In an archival context, gift agreements are official forms, legally binding in most cases, that transfer the physical ownership of materials from groups or individuals to an institution. Gift agreements should clearly lay out what the donor can expect from the institution and vice versa.
Anatomy of a Gift Agreement
- A gift agreement clearly identifies the specific parties and the materials involved. Is the donor one individual, Mrs. Pinckney, the estate of Della Reese, or the board of a local historical society? Are we talking about three shoeboxes of letters or a suitcase full of photographs? Is there an inventory available? This part should reflect conversations that a potential donor has had with the institution about the size and scope of their collection.
- A gift agreement certifies that the donor has the authority to give these materials to an archive and if that authority is ever challenged, it will not be arbitrated by the library. For example, if a third party finds out that their content is in a library’s archive without their permission, a gift agreement allows the injured party to talk to the donor about a solution instead of forcing the library to take a side.
The Library’s Commitments
- The archival institution agrees to keep material physically safe: an archive should have the storage capacity, temperature controls, and staff expertise to be the safest place to preserve historical materials.
- The archival institution agrees to organize the donated material: archivists will arrange and create descriptions of the materials to make sure researchers can find them in the library’s catalog.
- The archival institution agrees to manage access: Sometimes libraries restrict public access to fragile or morally questionable materials. Access is also determined by digitization capacity (meaning: if the institution will be able to scan the originals and manage the digital files) and the rules of the reading room (i.e. the place at the archive where researchers visit to review physical collections).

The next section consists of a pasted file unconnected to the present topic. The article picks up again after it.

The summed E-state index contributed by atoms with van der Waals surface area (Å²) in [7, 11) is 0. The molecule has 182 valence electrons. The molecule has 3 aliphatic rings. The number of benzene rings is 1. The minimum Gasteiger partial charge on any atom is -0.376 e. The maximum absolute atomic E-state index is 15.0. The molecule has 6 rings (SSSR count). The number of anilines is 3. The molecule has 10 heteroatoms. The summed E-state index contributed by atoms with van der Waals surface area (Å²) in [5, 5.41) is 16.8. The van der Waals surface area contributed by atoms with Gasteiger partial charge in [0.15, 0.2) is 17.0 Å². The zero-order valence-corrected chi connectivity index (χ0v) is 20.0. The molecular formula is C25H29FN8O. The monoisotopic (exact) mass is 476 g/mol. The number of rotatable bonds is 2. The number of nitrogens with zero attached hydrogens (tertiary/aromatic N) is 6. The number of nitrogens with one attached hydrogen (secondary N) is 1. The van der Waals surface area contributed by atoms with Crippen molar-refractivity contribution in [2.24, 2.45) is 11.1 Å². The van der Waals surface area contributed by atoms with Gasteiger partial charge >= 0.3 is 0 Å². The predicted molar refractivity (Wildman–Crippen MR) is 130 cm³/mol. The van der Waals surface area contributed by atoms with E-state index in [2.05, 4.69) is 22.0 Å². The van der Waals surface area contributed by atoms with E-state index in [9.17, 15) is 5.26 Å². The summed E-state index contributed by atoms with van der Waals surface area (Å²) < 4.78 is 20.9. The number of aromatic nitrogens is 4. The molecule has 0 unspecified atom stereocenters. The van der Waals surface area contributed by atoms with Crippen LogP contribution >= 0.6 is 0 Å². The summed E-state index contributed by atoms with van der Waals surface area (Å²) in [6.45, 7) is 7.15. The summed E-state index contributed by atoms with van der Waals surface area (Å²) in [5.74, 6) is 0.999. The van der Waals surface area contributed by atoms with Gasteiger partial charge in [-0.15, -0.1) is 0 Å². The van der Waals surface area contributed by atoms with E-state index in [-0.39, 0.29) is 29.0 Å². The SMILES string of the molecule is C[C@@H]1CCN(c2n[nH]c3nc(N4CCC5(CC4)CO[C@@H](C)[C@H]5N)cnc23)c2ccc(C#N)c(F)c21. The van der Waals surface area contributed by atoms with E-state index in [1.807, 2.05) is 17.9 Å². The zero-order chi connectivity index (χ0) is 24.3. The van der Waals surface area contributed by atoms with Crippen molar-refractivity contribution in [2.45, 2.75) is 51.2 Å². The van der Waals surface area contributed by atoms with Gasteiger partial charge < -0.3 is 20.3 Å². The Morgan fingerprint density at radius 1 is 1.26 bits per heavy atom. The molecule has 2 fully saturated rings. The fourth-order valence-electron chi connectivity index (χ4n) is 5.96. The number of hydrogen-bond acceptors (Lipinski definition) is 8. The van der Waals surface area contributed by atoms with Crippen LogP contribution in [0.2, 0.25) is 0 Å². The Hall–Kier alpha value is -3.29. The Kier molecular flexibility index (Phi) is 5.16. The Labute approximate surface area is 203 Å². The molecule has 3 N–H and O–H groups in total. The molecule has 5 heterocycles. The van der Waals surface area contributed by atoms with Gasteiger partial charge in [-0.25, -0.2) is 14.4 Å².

- The archival institution agrees to share the material: Libraries are eager to share new acquisitions, and collection items may be featured in exhibitions or promotional materials for the library, often without compensation to the donor.
The Donor’s Decisions
- If the institution determines that some of your donated materials are out of scope for its collection (meaning: the library does not want them because they don’t fit with what it has decided to collect), gift agreements allow donors to decide if they want the library to reach out to them, automatically discard, or automatically return the items.
- If there are pieces of the collection that you would prefer to keep private or restrict until a specific date, you can make that request in the gift agreement.
- If the library has failed to carry out its obligations, gift agreements allow donors to request to have their collections withdrawn from the archive.
- Libraries may agree to let you add to your collection over time, but that isn’t always the case.
- Libraries may agree to provide you with copies or transcriptions of materials from your collection, but the amount and any relevant fees would need to be negotiated.
- Most libraries let donors provide an addendum and are willing to negotiate other special requests related to your materials.
- If you are planning to have a professional appraiser assign your collection a monetary value—and the library has available funds—you may be interested in negotiating a purchasing agreement with the library. Here are more resources for that scenario:
- Monetary Appraisal of Archival Material
- Sample Contracts and Donor Agreements
- A Guide to Deeds of Gift
Below are two videos from the State Archives of North Carolina describing common policies for use with archival collections and suggestions for promoting your collections. These videos are conveniently segmented by key topics.